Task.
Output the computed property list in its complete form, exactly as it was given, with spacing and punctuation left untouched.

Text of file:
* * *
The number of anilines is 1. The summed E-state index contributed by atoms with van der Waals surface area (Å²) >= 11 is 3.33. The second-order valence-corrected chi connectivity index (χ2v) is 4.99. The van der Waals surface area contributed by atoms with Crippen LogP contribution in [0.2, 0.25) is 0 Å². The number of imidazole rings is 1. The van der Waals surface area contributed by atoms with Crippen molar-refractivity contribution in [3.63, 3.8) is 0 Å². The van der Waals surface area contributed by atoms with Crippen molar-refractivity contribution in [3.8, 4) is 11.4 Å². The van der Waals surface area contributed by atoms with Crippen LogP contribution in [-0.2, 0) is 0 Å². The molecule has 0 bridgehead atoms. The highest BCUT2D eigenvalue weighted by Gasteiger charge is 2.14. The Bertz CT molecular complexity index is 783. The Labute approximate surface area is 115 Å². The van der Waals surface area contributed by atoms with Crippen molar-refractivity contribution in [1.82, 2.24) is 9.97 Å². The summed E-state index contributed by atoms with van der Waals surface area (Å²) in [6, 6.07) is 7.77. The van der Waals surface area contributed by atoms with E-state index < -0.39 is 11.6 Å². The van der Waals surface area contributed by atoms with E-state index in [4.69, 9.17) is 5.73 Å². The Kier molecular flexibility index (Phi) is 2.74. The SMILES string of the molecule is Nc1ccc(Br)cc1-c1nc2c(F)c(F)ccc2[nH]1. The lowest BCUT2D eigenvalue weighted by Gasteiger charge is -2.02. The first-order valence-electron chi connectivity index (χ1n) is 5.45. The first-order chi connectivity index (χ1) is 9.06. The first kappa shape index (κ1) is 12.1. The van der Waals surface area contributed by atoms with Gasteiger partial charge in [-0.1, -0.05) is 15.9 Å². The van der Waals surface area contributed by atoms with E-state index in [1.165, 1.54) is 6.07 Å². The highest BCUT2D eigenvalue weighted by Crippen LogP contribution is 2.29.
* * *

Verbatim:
The number of anilines is 1. The summed E-state index contributed by atoms with van der Waals surface area (Å²) >= 11 is 3.33. The second-order valence-corrected chi connectivity index (χ2v) is 4.99. The van der Waals surface area contributed by atoms with Crippen LogP contribution in [0.2, 0.25) is 0 Å². The number of imidazole rings is 1. The van der Waals surface area contributed by atoms with Crippen molar-refractivity contribution in [3.63, 3.8) is 0 Å². The van der Waals surface area contributed by atoms with Crippen molar-refractivity contribution in [3.8, 4) is 11.4 Å². The van der Waals surface area contributed by atoms with Crippen LogP contribution in [-0.2, 0) is 0 Å². The molecule has 0 bridgehead atoms. The highest BCUT2D eigenvalue weighted by Gasteiger charge is 2.14. The Bertz CT molecular complexity index is 783. The Labute approximate surface area is 115 Å². The van der Waals surface area contributed by atoms with Crippen molar-refractivity contribution in [1.82, 2.24) is 9.97 Å². The summed E-state index contributed by atoms with van der Waals surface area (Å²) in [6, 6.07) is 7.77. The van der Waals surface area contributed by atoms with E-state index < -0.39 is 11.6 Å². The van der Waals surface area contributed by atoms with E-state index in [4.69, 9.17) is 5.73 Å². The Kier molecular flexibility index (Phi) is 2.74. The SMILES string of the molecule is Nc1ccc(Br)cc1-c1nc2c(F)c(F)ccc2[nH]1. The lowest BCUT2D eigenvalue weighted by Gasteiger charge is -2.02. The first-order valence-electron chi connectivity index (χ1n) is 5.45. The first-order chi connectivity index (χ1) is 9.06. The first kappa shape index (κ1) is 12.1. The van der Waals surface area contributed by atoms with Gasteiger partial charge in [-0.1, -0.05) is 15.9 Å². The van der Waals surface area contributed by atoms with E-state index in [1.165, 1.54) is 6.07 Å². The highest BCUT2D eigenvalue weighted by Crippen LogP contribution is 2.29.